Some companies (for instance, entertainment sites and concert ticket vendors) are notorious for surprising buyers with unexpected surcharges and priced. From a customer’s point of view these undisclosed fees are more than just unwelcome — they’re deceptive, and they’re a deal-breaker.

It’s completely reasonable for a retailer to pass certain fees — such as shipping, taxes, and processing costs — to consumers upfront. But don’t wait until customers have entered the checkout flow. Instead, be transparent, and alert consumers ahead of time. And don’t just explain what the fees are — explain why you need to charge them by allowing shoppers to ‘learn more.’

For inspiration, take a look at how the Gap brands break down prices for shipping and coupons in an easy to scan section, early on in the checkout flow:

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It’s true that we do, in fact, shop with our emotional brain, but we’re also extremely rational people who empathize with businesses that are working hard to deliver great service. With some context about what we’re paying, we’re likely to be more understanding about what we’re buying, recognize the value of what we’re buying, and complete the purchase funnel. Be transparent about these details, early on. You don’t want to unintentionally trick people.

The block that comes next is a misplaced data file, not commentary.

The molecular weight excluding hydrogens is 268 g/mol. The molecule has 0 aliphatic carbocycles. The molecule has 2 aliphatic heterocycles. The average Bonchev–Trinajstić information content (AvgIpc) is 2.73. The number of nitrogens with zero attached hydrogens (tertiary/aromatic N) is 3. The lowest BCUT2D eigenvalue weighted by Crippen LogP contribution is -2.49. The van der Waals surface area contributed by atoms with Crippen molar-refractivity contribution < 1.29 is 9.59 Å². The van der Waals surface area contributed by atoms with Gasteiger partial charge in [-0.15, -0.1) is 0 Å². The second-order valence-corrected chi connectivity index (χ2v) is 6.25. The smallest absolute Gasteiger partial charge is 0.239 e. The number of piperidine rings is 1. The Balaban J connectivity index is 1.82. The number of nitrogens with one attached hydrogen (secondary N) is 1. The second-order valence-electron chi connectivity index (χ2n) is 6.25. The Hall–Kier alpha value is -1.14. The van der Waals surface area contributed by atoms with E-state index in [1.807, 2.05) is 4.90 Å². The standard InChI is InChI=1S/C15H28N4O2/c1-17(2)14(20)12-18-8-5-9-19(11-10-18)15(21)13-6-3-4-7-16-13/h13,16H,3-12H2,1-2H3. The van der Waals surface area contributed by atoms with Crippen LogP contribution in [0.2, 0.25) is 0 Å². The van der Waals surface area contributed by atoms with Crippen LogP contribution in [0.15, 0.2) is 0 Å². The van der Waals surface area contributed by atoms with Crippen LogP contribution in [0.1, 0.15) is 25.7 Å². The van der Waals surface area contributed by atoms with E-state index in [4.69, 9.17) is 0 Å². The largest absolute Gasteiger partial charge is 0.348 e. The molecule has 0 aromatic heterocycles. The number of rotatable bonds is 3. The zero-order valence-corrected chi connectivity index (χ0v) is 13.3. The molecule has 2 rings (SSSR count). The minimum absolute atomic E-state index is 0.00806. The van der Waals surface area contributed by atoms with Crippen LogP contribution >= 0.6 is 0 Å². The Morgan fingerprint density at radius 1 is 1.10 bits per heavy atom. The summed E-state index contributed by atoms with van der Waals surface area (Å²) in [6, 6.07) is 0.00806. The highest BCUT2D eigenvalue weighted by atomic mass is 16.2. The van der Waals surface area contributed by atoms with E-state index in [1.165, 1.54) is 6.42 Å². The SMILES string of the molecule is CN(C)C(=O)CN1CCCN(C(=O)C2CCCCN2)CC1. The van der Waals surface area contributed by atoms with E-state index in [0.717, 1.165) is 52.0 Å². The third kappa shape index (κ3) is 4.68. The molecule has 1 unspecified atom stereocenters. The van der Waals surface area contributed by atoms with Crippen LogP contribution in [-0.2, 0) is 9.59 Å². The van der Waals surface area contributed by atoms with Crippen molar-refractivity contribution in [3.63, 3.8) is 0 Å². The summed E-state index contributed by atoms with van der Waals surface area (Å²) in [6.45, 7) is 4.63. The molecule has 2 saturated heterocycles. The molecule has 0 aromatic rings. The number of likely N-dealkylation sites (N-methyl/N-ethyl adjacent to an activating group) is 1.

2) Shoppers Who Are 'Just Browsing'

Are your website visitors just taking a look because they’re curious? That’s totally fine.

Buyer journeys are complex, and ‘exploring’ is often the first stage of the conversion funnel. Consumers are highly self directed, and if they like what they see, they’ll come back and make a purchase -- even if you’re promoting a deal or coupon code, rest assured that buying journeys tend to be more sophisticated than pure direct response.

You still need to take steps, however, to navigate shoppers through the conversion funnel without annoying or hard-selling them. Instead, give prospects resources to help them learn and stay empowered such as buying guides, fashion tips, and photos. You can also keep them engaged by running retargeting campaigns to remind them of products that they’ve recently looked at.